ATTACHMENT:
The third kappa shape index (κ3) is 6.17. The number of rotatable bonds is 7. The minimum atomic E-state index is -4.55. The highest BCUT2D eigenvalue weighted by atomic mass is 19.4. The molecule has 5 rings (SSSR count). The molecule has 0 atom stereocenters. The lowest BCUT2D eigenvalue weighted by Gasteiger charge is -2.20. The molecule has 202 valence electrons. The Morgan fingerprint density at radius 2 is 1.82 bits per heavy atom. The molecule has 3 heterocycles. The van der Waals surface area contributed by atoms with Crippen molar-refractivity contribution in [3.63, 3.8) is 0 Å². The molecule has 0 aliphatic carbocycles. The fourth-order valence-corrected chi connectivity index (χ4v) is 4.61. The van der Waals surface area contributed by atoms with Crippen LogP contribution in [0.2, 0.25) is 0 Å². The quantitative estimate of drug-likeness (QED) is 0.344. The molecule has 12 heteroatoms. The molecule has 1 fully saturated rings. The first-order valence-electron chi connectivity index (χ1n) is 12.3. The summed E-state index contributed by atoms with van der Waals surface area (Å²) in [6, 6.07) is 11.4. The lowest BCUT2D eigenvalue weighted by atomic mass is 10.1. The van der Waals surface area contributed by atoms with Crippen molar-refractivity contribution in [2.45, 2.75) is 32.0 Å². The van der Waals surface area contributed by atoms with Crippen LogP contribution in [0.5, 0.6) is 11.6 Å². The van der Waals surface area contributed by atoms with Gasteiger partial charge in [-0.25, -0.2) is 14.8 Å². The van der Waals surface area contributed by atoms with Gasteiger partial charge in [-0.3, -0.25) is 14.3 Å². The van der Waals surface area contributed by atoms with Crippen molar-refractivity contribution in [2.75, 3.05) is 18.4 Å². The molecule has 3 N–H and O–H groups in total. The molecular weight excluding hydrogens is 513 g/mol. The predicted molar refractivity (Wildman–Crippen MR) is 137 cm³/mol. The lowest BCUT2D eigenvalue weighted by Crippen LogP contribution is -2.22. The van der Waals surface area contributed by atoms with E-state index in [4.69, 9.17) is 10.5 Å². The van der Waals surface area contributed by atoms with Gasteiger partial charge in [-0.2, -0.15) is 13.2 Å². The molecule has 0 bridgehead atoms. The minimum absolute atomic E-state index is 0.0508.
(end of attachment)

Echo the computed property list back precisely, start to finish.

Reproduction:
The third kappa shape index (κ3) is 6.17. The number of rotatable bonds is 7. The minimum atomic E-state index is -4.55. The highest BCUT2D eigenvalue weighted by atomic mass is 19.4. The molecule has 5 rings (SSSR count). The molecule has 0 atom stereocenters. The lowest BCUT2D eigenvalue weighted by Gasteiger charge is -2.20. The molecule has 202 valence electrons. The Morgan fingerprint density at radius 2 is 1.82 bits per heavy atom. The molecule has 3 heterocycles. The van der Waals surface area contributed by atoms with Crippen molar-refractivity contribution in [3.63, 3.8) is 0 Å². The molecule has 0 aliphatic carbocycles. The fourth-order valence-corrected chi connectivity index (χ4v) is 4.61. The van der Waals surface area contributed by atoms with Crippen LogP contribution in [0.2, 0.25) is 0 Å². The quantitative estimate of drug-likeness (QED) is 0.344. The molecule has 12 heteroatoms. The molecule has 1 fully saturated rings. The first-order valence-electron chi connectivity index (χ1n) is 12.3. The summed E-state index contributed by atoms with van der Waals surface area (Å²) in [6, 6.07) is 11.4. The lowest BCUT2D eigenvalue weighted by atomic mass is 10.1. The van der Waals surface area contributed by atoms with Crippen molar-refractivity contribution in [2.45, 2.75) is 32.0 Å². The van der Waals surface area contributed by atoms with Crippen LogP contribution in [0.5, 0.6) is 11.6 Å². The van der Waals surface area contributed by atoms with Gasteiger partial charge in [-0.25, -0.2) is 14.8 Å². The van der Waals surface area contributed by atoms with Gasteiger partial charge in [-0.3, -0.25) is 14.3 Å². The van der Waals surface area contributed by atoms with Crippen molar-refractivity contribution in [2.75, 3.05) is 18.4 Å². The molecule has 3 N–H and O–H groups in total. The molecular weight excluding hydrogens is 513 g/mol. The predicted molar refractivity (Wildman–Crippen MR) is 137 cm³/mol. The lowest BCUT2D eigenvalue weighted by Crippen LogP contribution is -2.22. The van der Waals surface area contributed by atoms with E-state index in [4.69, 9.17) is 10.5 Å². The van der Waals surface area contributed by atoms with Gasteiger partial charge in [-0.2, -0.15) is 13.2 Å². The molecule has 0 bridgehead atoms. The minimum absolute atomic E-state index is 0.0508.